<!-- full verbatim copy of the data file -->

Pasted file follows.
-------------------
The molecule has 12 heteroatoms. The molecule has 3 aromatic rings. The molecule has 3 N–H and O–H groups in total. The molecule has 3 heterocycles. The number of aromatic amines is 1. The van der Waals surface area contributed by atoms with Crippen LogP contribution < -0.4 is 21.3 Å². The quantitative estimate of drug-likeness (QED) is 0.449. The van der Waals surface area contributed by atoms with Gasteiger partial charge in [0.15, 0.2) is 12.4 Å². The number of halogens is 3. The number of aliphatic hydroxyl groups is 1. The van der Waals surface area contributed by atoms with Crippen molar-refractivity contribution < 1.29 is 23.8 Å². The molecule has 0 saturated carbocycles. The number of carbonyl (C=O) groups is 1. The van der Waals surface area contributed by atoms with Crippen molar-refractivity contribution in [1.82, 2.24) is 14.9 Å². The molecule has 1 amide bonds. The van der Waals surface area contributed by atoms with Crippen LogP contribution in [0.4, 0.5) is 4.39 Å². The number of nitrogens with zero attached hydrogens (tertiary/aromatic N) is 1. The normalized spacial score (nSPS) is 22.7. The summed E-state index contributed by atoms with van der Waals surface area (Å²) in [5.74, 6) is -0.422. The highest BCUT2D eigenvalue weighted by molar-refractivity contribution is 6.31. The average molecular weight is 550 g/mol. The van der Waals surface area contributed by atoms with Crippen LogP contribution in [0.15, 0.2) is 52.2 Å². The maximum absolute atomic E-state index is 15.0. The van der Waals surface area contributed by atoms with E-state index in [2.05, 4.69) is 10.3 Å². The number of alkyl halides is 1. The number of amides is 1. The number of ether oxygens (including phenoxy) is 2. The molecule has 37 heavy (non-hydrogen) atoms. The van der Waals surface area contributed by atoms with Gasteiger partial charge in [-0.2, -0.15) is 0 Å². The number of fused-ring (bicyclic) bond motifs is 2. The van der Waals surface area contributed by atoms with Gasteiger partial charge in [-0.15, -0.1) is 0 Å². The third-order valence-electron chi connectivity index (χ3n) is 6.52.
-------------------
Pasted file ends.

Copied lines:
The molecule has 12 heteroatoms. The molecule has 3 aromatic rings. The molecule has 3 N–H and O–H groups in total. The molecule has 3 heterocycles. The number of aromatic amines is 1. The van der Waals surface area contributed by atoms with Crippen LogP contribution < -0.4 is 21.3 Å². The quantitative estimate of drug-likeness (QED) is 0.449. The van der Waals surface area contributed by atoms with Gasteiger partial charge in [0.15, 0.2) is 12.4 Å². The number of halogens is 3. The number of aliphatic hydroxyl groups is 1. The van der Waals surface area contributed by atoms with Crippen molar-refractivity contribution < 1.29 is 23.8 Å². The molecule has 0 saturated carbocycles. The number of carbonyl (C=O) groups is 1. The van der Waals surface area contributed by atoms with Crippen molar-refractivity contribution in [1.82, 2.24) is 14.9 Å². The molecule has 1 amide bonds. The van der Waals surface area contributed by atoms with Crippen LogP contribution in [0.4, 0.5) is 4.39 Å². The number of nitrogens with zero attached hydrogens (tertiary/aromatic N) is 1. The normalized spacial score (nSPS) is 22.7. The summed E-state index contributed by atoms with van der Waals surface area (Å²) in [5.74, 6) is -0.422. The highest BCUT2D eigenvalue weighted by molar-refractivity contribution is 6.31. The average molecular weight is 550 g/mol. The van der Waals surface area contributed by atoms with Crippen LogP contribution in [0.15, 0.2) is 52.2 Å². The maximum absolute atomic E-state index is 15.0. The van der Waals surface area contributed by atoms with E-state index in [2.05, 4.69) is 10.3 Å². The number of alkyl halides is 1. The number of amides is 1. The number of ether oxygens (including phenoxy) is 2. The molecule has 37 heavy (non-hydrogen) atoms. The van der Waals surface area contributed by atoms with Gasteiger partial charge in [-0.2, -0.15) is 0 Å². The number of fused-ring (bicyclic) bond motifs is 2. The van der Waals surface area contributed by atoms with Gasteiger partial charge in [-0.15, -0.1) is 0 Å². The third-order valence-electron chi connectivity index (χ3n) is 6.52.